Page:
• Yes, Orlando Bloom is not a pervert

    Orlando’s prone to day dreaming. Especially when Sean’s around. He can’t help it, the man’s voice is like the one of these snake hypnotizers. Sean starts talking and Orlando’s mind starts rising out of its basket and sways in the breeze.

    So, Sean’s talking to John in between shots and bits and pieces of their conversation drift over to where Orlando’s sitting.

    “… those frigging lice pretty much inhaled my rose bushes…” says Sean.

    Orlando doesn’t care much about gardening (at even less about vermin) but he closes his eyes behind his shades and it’s easy to picture Sean in his garden tending to his flowers once this movie is done. And that somehow, in this fantasy Orlando’s the one sitting in a garden chair and sipping a cold beer while giving (unasked for) advice in order to get Sean to bend a little lower? Not Orlando’s fault. Bean’s. And his darn voice.

    “.. just wish I had a bit more time, could do wonders with the rhododendron…”

  • No, Orlando Bloom is not a pervert.

    No, Orlando Bloom is not a pervert. He is an acclaimed actor and has a girlfriend, Katy Perry. He has starred in many movies and is very famous. That being said, one could do and be all this and still be a pervert, but Orlando Bloom probably isn't one because he had a wife and now has a girlfriend.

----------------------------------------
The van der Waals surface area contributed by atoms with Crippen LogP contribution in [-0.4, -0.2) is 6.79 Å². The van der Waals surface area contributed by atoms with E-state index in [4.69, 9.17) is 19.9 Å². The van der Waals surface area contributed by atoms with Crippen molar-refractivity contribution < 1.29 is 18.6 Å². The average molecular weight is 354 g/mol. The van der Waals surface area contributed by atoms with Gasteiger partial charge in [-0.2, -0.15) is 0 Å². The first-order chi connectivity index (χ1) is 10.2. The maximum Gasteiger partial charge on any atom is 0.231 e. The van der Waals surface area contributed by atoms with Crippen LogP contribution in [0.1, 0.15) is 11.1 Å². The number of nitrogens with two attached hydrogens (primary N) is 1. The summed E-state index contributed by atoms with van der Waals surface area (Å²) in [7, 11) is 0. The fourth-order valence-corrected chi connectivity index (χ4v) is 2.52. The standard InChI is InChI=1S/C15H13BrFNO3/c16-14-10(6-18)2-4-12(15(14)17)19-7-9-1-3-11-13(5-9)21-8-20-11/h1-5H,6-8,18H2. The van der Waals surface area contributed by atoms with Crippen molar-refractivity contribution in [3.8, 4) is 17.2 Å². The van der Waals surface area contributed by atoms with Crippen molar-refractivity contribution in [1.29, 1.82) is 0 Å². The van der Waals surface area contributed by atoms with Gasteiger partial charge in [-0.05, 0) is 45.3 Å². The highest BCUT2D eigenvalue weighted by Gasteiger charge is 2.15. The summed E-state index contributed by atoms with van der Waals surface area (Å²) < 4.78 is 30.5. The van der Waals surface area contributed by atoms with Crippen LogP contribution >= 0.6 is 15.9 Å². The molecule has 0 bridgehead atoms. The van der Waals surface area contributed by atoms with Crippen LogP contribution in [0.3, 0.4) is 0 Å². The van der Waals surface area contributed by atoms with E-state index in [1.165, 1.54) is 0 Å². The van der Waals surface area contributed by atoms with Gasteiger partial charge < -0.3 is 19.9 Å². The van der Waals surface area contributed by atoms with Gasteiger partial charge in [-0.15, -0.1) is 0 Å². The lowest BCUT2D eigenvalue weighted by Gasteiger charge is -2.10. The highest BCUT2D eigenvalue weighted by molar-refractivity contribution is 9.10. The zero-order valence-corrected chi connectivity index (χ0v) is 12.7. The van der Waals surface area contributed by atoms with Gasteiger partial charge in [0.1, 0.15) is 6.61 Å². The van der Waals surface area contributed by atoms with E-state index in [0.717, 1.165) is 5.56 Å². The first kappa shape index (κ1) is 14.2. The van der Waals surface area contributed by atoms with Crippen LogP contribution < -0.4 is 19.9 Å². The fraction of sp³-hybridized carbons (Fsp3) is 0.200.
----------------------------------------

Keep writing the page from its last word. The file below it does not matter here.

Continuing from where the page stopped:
• I don't believe Orlando Bloom is a pervert.

    Some of Orlando Bloom's recent actions could lead people to believe he is a pervert but our definition of pervert is broad to say the least. There is sexual perversion indicating an individual has uncommon or deviant sexual interests or desires. But what is common? If their interests or desires are not illegal or abusive, then can it still be considered healthy?

  • No, I think Orlando has excellent plans for the future.

    Orlando's ability to pick out the very best words from a conversation that could either be very boring or icky (what if they start talking about pesticides?) is equal to the ability of Sean to talk about nothing and make it seem as meaningful as a discourse on allegory vs applicability.

Leave a comment...
(Maximum 900 words)
No comments yet.